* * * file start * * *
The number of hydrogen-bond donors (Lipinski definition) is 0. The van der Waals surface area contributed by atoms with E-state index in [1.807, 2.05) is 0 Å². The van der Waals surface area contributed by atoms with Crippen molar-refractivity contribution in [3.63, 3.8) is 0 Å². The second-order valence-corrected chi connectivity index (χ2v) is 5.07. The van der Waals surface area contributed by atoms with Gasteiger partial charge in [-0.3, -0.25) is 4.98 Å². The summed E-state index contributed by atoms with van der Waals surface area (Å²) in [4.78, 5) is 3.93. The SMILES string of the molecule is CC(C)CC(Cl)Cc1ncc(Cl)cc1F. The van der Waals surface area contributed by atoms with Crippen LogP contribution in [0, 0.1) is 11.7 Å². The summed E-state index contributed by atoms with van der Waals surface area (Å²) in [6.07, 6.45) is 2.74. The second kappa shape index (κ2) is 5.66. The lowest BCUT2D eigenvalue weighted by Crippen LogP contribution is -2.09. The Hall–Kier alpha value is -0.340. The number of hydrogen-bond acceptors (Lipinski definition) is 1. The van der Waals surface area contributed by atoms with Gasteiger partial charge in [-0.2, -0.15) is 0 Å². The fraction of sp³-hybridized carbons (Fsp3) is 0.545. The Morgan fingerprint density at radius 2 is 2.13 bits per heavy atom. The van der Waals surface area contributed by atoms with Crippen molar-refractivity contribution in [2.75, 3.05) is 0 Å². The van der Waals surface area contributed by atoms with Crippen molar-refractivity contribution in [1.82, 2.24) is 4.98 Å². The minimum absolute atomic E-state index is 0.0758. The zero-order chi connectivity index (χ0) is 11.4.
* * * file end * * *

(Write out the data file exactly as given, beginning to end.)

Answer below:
The number of hydrogen-bond donors (Lipinski definition) is 0. The van der Waals surface area contributed by atoms with E-state index in [1.807, 2.05) is 0 Å². The van der Waals surface area contributed by atoms with Crippen molar-refractivity contribution in [3.63, 3.8) is 0 Å². The second-order valence-corrected chi connectivity index (χ2v) is 5.07. The van der Waals surface area contributed by atoms with Gasteiger partial charge in [-0.3, -0.25) is 4.98 Å². The summed E-state index contributed by atoms with van der Waals surface area (Å²) in [4.78, 5) is 3.93. The SMILES string of the molecule is CC(C)CC(Cl)Cc1ncc(Cl)cc1F. The van der Waals surface area contributed by atoms with Crippen LogP contribution in [0, 0.1) is 11.7 Å². The summed E-state index contributed by atoms with van der Waals surface area (Å²) in [6.07, 6.45) is 2.74. The second kappa shape index (κ2) is 5.66. The lowest BCUT2D eigenvalue weighted by Crippen LogP contribution is -2.09. The Hall–Kier alpha value is -0.340. The number of hydrogen-bond acceptors (Lipinski definition) is 1. The van der Waals surface area contributed by atoms with Gasteiger partial charge in [-0.2, -0.15) is 0 Å². The fraction of sp³-hybridized carbons (Fsp3) is 0.545. The Morgan fingerprint density at radius 2 is 2.13 bits per heavy atom. The van der Waals surface area contributed by atoms with Crippen molar-refractivity contribution in [2.75, 3.05) is 0 Å². The van der Waals surface area contributed by atoms with Crippen molar-refractivity contribution in [1.82, 2.24) is 4.98 Å². The minimum absolute atomic E-state index is 0.0758. The zero-order chi connectivity index (χ0) is 11.4.